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Discussion Starter · #1 · (Edited)
I have a couple quick questions, and one weird one...

1. When measuring a chain's slack, I move it up, then down, and measure the distance in between the two points. Do I measure from the top when it's at the highest point and the bottom when it's at the lowest point, or do I measure center to center?

2. When cleaning the bike (not lubing the chain, but washing the whole bike with soap and water), is it ok to get water on the chain? I assume it has to be; I use Dupont's spray lube and I think it leaves a water-proof seal over the chain. Am I wrong?

3. This is the tough one... How in the hell would my chain tighten itself!? I lubed it the other day, and the slack seemed just about perfect. It rode great for the next week or so. I washed it the other day (after not riding for a week or so), and after that the bike seems like it just has to work a bit harder to go the same speeds. I checked the chain and there's definitely less slack than there was. In fact, after lubing it I was almost going to tighten it, but now I'm thinking about loosening it!

I'm not sure if it was water that caused this, or a change in the temperature (because it has gone from 30's to 70's in a matter of days here), but something definitely not right. Anyone have any ideas?
 

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make sure you tightened up both sides of the wheel when you did it the first time, cuz maybe your wheel is twisting a little bit, itll seem tighter because it is being twisted a way it shouldnt be if thats the case, check the tick marks on the sides and make sure you tightened it up
 

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Measure slack several times as you rotate the wheel...the chain may develop tight spots over time...

When measuring alignment, instead of using the gradations on the swingarm use a mm rule to accurately ensure each side of the axle is adjusted out the same distance.

Use a torque wrench on the axle nut to keep the axle from moving after adjustment.

Too loose is better than too tight...
 

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Measure slack several times as you rotate the wheel...the chain may develop tight spots over time...

When measuring alignment, instead of using the gradations on the swingarm use a mm rule to accurately ensure each side of the axle is adjusted out the same distance.

Use a torque wrench on the axle nut to keep the axle from moving after adjustment.

Too loose is better than too tight...
+1 ^^^^
 

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Measure slack several times as you rotate the wheel...the chain may develop tight spots over time...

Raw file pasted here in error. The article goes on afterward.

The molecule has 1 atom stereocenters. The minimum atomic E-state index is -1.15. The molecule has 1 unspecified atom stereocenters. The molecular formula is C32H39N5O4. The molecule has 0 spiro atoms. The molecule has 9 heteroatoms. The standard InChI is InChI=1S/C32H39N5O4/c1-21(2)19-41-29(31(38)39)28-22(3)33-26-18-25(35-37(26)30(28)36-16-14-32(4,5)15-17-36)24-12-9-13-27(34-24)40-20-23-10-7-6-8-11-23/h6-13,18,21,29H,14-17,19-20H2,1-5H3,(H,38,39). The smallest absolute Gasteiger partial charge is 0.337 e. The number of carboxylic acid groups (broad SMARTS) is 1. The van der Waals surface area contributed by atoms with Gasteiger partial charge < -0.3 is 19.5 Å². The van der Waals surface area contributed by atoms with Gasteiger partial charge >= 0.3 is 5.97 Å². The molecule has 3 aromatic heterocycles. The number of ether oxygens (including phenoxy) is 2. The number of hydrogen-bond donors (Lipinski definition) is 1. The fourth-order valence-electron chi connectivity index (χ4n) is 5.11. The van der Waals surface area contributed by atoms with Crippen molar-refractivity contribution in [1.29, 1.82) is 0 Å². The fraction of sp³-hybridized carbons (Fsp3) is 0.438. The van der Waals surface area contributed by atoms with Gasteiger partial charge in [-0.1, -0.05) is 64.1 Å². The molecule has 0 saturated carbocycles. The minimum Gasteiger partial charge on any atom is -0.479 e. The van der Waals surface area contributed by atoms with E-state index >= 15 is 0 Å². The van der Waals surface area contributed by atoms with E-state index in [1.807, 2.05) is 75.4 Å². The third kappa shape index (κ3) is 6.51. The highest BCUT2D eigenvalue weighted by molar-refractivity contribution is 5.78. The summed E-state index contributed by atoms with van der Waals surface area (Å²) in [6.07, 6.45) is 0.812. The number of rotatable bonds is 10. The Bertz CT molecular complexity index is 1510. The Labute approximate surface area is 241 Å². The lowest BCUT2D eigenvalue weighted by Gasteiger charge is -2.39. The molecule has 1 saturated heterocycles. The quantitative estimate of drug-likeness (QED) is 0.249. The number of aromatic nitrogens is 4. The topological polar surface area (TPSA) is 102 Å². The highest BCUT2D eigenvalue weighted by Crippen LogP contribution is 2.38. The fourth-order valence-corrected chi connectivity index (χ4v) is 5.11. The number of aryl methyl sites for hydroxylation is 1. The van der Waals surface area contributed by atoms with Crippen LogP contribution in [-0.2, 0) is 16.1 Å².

When measuring alignment, instead of using the gradations on the swingarm use a mm rule to accurately ensure each side of the axle is adjusted out the same distance.

Use a torque wrench on the axle nut to keep the axle from moving after adjustment.

Too loose is better than too tight...
+1

i use my 2 fingers as a guide to how much slack you should have in your chain....:thumbup:
 

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Measure slack several times as you rotate the wheel...the chain may develop tight spots over time...

When measuring alignment, instead of using the gradations on the swingarm use a mm rule to accurately ensure each side of the axle is adjusted out the same distance.

Use a torque wrench on the axle nut to keep the axle from moving after adjustment.

Too loose is better than too tight...
+1. Def measure the distance and torque to spec. Make sure the adjuster bolt is tight too.
 

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If you see your chain start to tighten, check for siezed links! That could be a sign your chain is about to go. Throw your bike on a stand, and rotate the chain and see if you have any frozen links. They tend to sieze at an angle.
 

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Discussion Starter · #9 · (Edited)
If you see your chain start to tighten, check for siezed links! That could be a sign your chain is about to go. Throw your bike on a stand, and rotate the chain and see if you have any frozen links. They tend to sieze at an angle.
If I don't have a stand can I just have my buddy keep it balanced while he moves it forward? Or does it have to be free of weight?

Also, the chain only has about 5k miles on it. Do they really go that fast?
 

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If I don't have a stand can I just have my buddy keep it balanced while he moves it forward? Or does it have to be free of weight?

Also, the chain only has about 5k miles on it. Do they really go that fast?
It doesn't have to be free of weight, but it helps. But for NORMALLY checking chain tension, someone should be on the bike while you check. If you tighten the chain to spec with nobody on it, it will be too tight with a rider. It's better to run a chain a bit too loose than too tight.
 
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